Authentic voices. Remarkable stories. AOL On Originals showcase the passions that make the world a more interesting place.
Hank Azaria’s touching, humorous, and often enlightening journey from a man who is not even sure he wants to have kids, to a father going through the joys, trials and tribulations of being a dad.
Gwyneth Paltrow and Tracy Anderson spend time with women who've overcome hardship, injury, and setbacks to triumph in the face of adversity.
Enter the graceful but competitive world of ballet through the eyes of executive producer, Sarah Jessica Parker. This behind-the-scenes docudrama reveals what it takes to perform on the ultimate stage, the New York City Ballet. Catch NYCB on stage at Lincoln Center.
ACTING DISRUPTIVE takes viewers inside the businesses and passion projects of Hollywood’s top celebrities.
Explore what it means to be human as we rush head first into the future through the eyes, creativity, and mind of Tiffany Shlain, acclaimed filmmaker and speaker, founder of The Webby Awards, mother, constant pusher of boundaries and one of Newsweek’s “women shaping the 21st Century.”
They say every picture tells a story and AOL On's new original series My Ink proves it. Travel along as some of the world's greatest athletes bring their tattoos to life through exclusive interviews and visits to their favorite tattoo parlors.
Discover crowdfunded small business success stories with author, comedian, and entrepreneur Baratunde Thurston.
Go behind-the-scenes with racing's hottest, young talent, 17-year-old Dylan Kwasniewski, as he aspires to make it in the #1 motorsport in America – NASCAR
Follow Scott Schuman, the Sartorialist, from the streets of NYC to the capitals of Europe on his quest to photograph and document the best in culture and fashion.
Iconic potter, designer, author and personality Jonathan Adler shares his unique perspective on creativity. Showcasing the inspiration Jonathan finds in the most unlikely people and places, Inspiration Point will add style, craft and joy to your life.
Serving Innovation gives a fresh look into the stories and passions that motivate some of the most innovative tastemakers in America.
A documentary directed by Alex Winter exploring the Napster downloading revolution; the kids who created it, the bands and businesses that were affected and its impact on the world at large.
Nicole Richie brings her unfiltered sense of humor and unique perspective to life in a new series based on her irreverent twitter feed. The show follows the outspoken celebrity as she shares her perspective on style, parenting, relationships and her journey to adulthood.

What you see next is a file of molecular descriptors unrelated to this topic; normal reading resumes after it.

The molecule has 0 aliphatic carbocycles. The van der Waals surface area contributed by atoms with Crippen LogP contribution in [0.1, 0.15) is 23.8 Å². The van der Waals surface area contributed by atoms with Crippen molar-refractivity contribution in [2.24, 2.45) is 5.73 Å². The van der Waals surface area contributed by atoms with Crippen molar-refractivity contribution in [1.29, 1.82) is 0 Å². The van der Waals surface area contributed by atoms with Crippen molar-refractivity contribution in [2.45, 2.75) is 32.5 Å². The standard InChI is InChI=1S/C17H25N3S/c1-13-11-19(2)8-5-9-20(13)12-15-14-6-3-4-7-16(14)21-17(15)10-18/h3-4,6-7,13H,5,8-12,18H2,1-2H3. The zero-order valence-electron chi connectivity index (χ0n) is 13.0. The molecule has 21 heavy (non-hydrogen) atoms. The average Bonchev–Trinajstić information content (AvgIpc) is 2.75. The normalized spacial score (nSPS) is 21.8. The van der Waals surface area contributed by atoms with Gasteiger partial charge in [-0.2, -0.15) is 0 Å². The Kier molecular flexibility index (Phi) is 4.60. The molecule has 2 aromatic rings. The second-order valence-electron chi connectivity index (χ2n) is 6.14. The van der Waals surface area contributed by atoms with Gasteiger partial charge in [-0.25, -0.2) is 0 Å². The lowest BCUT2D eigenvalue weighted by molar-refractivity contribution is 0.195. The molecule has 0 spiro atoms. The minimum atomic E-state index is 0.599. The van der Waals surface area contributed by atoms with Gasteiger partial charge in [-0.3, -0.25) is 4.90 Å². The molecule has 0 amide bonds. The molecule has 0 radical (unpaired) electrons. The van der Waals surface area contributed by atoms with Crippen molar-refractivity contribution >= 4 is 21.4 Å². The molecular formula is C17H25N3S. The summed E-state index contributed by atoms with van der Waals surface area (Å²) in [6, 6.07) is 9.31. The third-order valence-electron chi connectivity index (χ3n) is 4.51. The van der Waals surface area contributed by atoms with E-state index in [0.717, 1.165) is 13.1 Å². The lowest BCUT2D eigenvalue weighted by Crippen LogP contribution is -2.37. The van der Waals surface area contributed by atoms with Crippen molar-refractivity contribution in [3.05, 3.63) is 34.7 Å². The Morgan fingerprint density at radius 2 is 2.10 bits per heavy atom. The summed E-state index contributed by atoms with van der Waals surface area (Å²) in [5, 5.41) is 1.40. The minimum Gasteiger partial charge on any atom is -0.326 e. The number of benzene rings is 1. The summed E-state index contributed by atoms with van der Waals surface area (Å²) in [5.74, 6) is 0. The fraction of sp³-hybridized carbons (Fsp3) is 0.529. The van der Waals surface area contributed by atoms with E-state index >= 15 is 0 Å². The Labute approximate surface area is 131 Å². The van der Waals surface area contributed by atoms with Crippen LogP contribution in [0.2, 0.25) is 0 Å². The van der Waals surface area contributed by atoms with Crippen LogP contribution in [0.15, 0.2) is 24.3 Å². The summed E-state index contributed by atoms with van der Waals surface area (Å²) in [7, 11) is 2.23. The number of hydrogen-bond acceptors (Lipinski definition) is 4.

Tags:History of the Gingerbread House,monkey see,build a gingerbread house,christmas,christmas traditions,gingerbread,gingerbread house,make a gingerbread house,monkeysee
Grab video code:
Joanne Seelig: Welcome back, my name is Joanne Seelig and I am the Family Programs Coordinator at the National Building Museum in Washington DC. You are here to make a gingerbread house. Well, before we get ready to build, it might help to know a little bit of a history in gingerbread. Did you know that gingerbread dates back all the way to the 11th century? It goes back that far. By the 17th century in Europe, many gingerbread bakers recognized as professionals and in fact only professional gingerbread bakers were recognized to make gingerbread. In Nuremberg, Germany, it became the self-proclaimed capital of gingerbread. You might be familiar with the story of Hansel and Gretel where the brother and the sister come upon a gingerbread house in the wood. Well, that house is the witch s home; it is no big surprise that the Germans chose to make this house, a gingerbread house. Hansel and Gretel is a grimes fairy tale and it happens to be German. It is not just because of this story that gingerbread became popular in the United States, many Europeans immigrated to the United States and by the 19th century gingerbread had become very popular in the US. Here at the National Building Museum, we like to celebrate the holidays by making gingerbread houses. We find that this activity is fun for families and it teaches onto work together and also think about architectural design. What makes a building strong, just it just depends on its material? That also the shape and I encourage you to think about rectangles and triangles as you build this house. Well now that you know a little bit about the history, I think you are ready to build.